Picture: ISTOCK
Picture: ISTOCK

At the time of SA’s transition to democracy, scenario analyst Clem Sunter analysed the country’s economic prospects in terms of a "high road" or "low road", the former leading to growth and improved prosperity, the latter to economic decline and stagnation.

SA finds itself at a similar juncture today, with the nation facing choices that could have an effect on the future economic path of the country. The effect of these choices will play a large role in determining the outlook for the merger and acquisition (M&A) market in the short to medium term.

While the M&A market has never returned to the giddy heights that prevailed prior to the 2008 financial crash, the market has recovered to some extent.

In various foreign markets, such as the US, there has been a strong resurgence of M&A activity. But domestically, the market has remained essentially flat or, at best, shown modest growth in both the value and number of deals being done.

This is reflective to a large extent of the flat South African growth rate over the past two years. While there have been a number of major deals in the market over this period, many were long-running deals that had started some time ago. For example, the recapitalisation of Cell C or the protracted process around the disposal of Neotel.

Given the economic conditions, it is surprising that the M&A market has held up as well as it has, with most of the major law firms and investment banks reporting that they remain busy.

This is a product of deals that arise in the ordinary course of business and can be considered divorced from the general state of the economy or the rate of growth in GDP.

The disposal by Barclays Bank of the majority of its interest in Barclays Africa (Absa) was, for example, a transaction driven by factors external to the domestic situation, the result of a strategic decision taken by Barclays to refocus its interests internationally.

The level of interest in SA as an investment destination is not good, but there is not a complete dearth of foreign investment

Tougher economic conditions and regulatory challenges are also relevant factors in driving transactions.

For example, the disposal by certain large coal producers of their mining interests were a direct result of economic and regulatory challenges applicable to coal mining operations in SA.

Similarly, in times of economic stress corporate restructurings and distressed disposals of assets can be expected. While there have been a number of these transactions, most notably the debt restructuring of Edcon, there have not been as many transactions of this type as one might have expected.

If the difficult economic conditions continue, one can expect more transactions of this nature to happen.

Although activity in the M&A sector continues, most participants in the market will concede that the size of transactions (in value terms) tends to be in the medium to smaller categories, and one certainly does not see the volume of transactions that existed historically. There is also a fragility to the market, in the sense that many transactions are mooted but fail to gain traction for various reasons. The popularity of SA as an investment destination is also noticeably reduced, as evidenced by the failure of the PepsiCo deal in 2017.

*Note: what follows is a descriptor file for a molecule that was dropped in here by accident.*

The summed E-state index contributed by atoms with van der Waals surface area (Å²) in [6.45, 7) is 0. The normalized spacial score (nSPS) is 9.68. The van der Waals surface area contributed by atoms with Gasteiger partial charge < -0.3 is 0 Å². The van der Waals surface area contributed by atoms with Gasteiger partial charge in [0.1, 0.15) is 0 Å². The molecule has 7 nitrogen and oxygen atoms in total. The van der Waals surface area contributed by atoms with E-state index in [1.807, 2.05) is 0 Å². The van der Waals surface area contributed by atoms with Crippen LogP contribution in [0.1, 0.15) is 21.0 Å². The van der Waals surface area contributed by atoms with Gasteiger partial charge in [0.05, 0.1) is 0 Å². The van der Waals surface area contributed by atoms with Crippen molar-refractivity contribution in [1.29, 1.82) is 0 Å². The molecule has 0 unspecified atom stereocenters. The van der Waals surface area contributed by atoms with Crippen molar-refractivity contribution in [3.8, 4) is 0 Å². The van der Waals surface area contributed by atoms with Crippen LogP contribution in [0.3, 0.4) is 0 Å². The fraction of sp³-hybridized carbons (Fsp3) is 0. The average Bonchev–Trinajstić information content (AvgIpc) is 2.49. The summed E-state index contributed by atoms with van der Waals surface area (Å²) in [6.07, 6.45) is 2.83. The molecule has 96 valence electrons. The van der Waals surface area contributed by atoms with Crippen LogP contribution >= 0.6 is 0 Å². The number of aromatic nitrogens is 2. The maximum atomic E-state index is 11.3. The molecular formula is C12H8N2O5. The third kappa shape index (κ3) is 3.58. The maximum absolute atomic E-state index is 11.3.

As a general proposition, the level of interest in SA as an investment destination is not good, but there is not a complete dearth of foreign investment as a certain degree of interest remains, mainly in the private equity and hedge fund sectors.

Even the flow of Chinese investment has been muted, although this is also due to tighter conditions and controls imposed in China.

Therefore, the position is that while there is a reasonable degree of activity in the M&A sector, measured against activity levels in other countries, it is below what one might have hoped for.

Looking forward, are we facing a high road or a low road? The outcome of the ANC’s elective conference in December and the subsequent recall of Jacob Zuma as president have generally been perceived as positive for business and may well result in a resurgence in economic activity as a result of an improvement in business confidence.

However, much remains to be done to restore full confidence in the economy and restore the regulatory frameworks in various industries, particularly mining, to provide the requisite degree of certainty to be attractive to investors.

The health of the economy is therefore still dependent on political developments over the remainder of the year.

It is only when real growth is restored that one can look forward to a significant increase in M&A activity.

Pending a revival of the South African M&A market, any real growth is likely to be sought in neighbouring African jurisdictions and in the rest of Africa. The recent political changes in Zimbabwe may, for example, be a precursor to a number of opportunities in that region.

• Kevin Cron is a corporate/M&A lawyer with Norton Rose Fulbright SA.

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